Could a routine blood test predict the development of diabetes?

A multi-system Veterans Affairs (DC, USA) study has observed that blood sugar measurements made in routine, outpatient blood tests could predict patients’ likelihood of developing diabetes.

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Jul 23, 2019
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According to the Centers for Disease Control and Prevention (GA, USA), more than 7 million individuals with diabetes go undiagnosed every year in the USA. Delayed diagnosis increases the likelihood of diabetes-related health complications developing before treatment is provided. A new study has assessed whether random plasma glucose measurements made in routine outpatient blood tests could facilitate diabetes diagnosis.

Researchers employed a retrospective cohort study design and analyzed data on 942,446 non-diabetic, US veterans.

Study participants were required to have had more than three random plasma glucose measurements made during a baseline year – often measured by chance during routine blood tests – and at least one primary care visit per year, for five follow-up years.

Currently, the American Diabetes Association (VA, USA) only recommends using random plasma glucose test measurements for testing for diabetes, if the test is accompanied by diabetes-related symptoms presentation; random plasma glucose tests are not considered useful for diabetes screening.

Random plasma glucose measurements of 200 mg/dL, or higher, are the threshold for diabetes diagnosis.

Over the course of the 5-year follow-up period, 94,599 of the 942,446 study participants developed incident diabetes, as determined by diagnostic codes and prescription of a diabetes therapy.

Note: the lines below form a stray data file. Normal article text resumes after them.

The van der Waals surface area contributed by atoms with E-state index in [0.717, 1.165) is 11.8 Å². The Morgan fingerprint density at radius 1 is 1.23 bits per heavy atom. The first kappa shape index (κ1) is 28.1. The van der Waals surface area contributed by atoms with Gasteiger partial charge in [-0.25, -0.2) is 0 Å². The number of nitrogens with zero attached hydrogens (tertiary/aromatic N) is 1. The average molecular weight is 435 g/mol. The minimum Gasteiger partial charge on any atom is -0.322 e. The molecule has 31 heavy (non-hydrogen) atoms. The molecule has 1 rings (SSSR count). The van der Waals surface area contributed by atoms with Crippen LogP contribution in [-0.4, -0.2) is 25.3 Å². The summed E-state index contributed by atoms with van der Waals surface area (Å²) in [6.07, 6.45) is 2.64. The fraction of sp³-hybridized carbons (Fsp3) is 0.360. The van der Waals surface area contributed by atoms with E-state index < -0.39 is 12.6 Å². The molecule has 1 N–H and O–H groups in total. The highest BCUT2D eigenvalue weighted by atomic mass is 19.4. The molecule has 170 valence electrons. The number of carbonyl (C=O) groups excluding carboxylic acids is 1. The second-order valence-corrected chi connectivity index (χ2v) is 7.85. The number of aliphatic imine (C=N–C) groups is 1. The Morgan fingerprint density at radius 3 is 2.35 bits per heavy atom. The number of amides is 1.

Researchers observed that elevated random plasma glucose measurements – that were still below the 200mg/dL diabetes diagnosis threshold level – successfully predicted the individuals’ development of diabetes.

Study participants with a minimum of two random plasma glucose measurements of at least 115 mg/dL, over a 12-month period, had an increased likelihood of developing diabetes compared with individuals who did not present with such measurements. Individuals with random plasma glucose measurements of 130mg/dL, or higher, had an even greater likelihood of developing diabetes.

As expected, researchers noted that patients’ demographic characteristics – such as age, sex, smoking status and BMI – were correlated with increased likelihood of diabetes development. However, scientists observed that high – though still below diagnosis threshold – random plasma glucose measurements were most strongly correlated with the prediction of diabetes development.

Mary Rhee, lead study author and Physician—Researcher at Atlanta Veteran Affairs Health Care System and Emory University (both GA, USA), commented: “These findings have the potential to impact care in the VA and in the general U.S. population…as random plasma glucose levels – which are convenient, low-cost and 'opportunistic' – could appropriately prompt high-yield, focused diagnostic testing and improve recognition and treatment of prediabetes and early diabetes.”

Sources:

Rhee MK, Ho Y-L, Raghavan S et al. Random plasma glucose predicts the diagnosis of diabetes. PLoS ONE, 14(7): e0219964 (2019);

https://www.research.va.gov/currents/0719-Blood-tests-for-diabetes.cfm

Go to the profile of Ilana Landau

Ilana Landau

Assistant Editor, Future Science Group

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